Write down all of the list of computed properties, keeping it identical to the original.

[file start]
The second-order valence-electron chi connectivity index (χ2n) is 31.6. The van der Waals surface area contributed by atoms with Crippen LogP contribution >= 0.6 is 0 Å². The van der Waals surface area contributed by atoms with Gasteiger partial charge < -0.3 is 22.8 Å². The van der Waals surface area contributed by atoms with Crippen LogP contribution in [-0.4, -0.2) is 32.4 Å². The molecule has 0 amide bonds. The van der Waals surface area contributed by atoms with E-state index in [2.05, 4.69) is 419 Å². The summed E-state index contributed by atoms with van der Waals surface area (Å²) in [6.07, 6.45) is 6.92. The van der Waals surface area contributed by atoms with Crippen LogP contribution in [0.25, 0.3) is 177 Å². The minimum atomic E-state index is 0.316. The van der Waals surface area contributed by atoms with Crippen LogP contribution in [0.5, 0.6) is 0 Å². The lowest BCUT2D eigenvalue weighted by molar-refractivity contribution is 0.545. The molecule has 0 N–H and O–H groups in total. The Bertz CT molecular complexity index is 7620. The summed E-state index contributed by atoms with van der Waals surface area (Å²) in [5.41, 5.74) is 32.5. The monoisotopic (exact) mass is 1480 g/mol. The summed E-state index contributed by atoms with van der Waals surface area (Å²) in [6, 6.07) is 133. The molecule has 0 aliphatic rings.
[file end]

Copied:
The second-order valence-electron chi connectivity index (χ2n) is 31.6. The van der Waals surface area contributed by atoms with Crippen LogP contribution >= 0.6 is 0 Å². The van der Waals surface area contributed by atoms with Gasteiger partial charge < -0.3 is 22.8 Å². The van der Waals surface area contributed by atoms with Crippen LogP contribution in [-0.4, -0.2) is 32.4 Å². The molecule has 0 amide bonds. The van der Waals surface area contributed by atoms with E-state index in [2.05, 4.69) is 419 Å². The summed E-state index contributed by atoms with van der Waals surface area (Å²) in [6.07, 6.45) is 6.92. The van der Waals surface area contributed by atoms with Crippen LogP contribution in [0.25, 0.3) is 177 Å². The minimum atomic E-state index is 0.316. The van der Waals surface area contributed by atoms with Crippen LogP contribution in [0.5, 0.6) is 0 Å². The lowest BCUT2D eigenvalue weighted by molar-refractivity contribution is 0.545. The molecule has 0 N–H and O–H groups in total. The Bertz CT molecular complexity index is 7620. The summed E-state index contributed by atoms with van der Waals surface area (Å²) in [5.41, 5.74) is 32.5. The monoisotopic (exact) mass is 1480 g/mol. The summed E-state index contributed by atoms with van der Waals surface area (Å²) in [6, 6.07) is 133. The molecule has 0 aliphatic rings.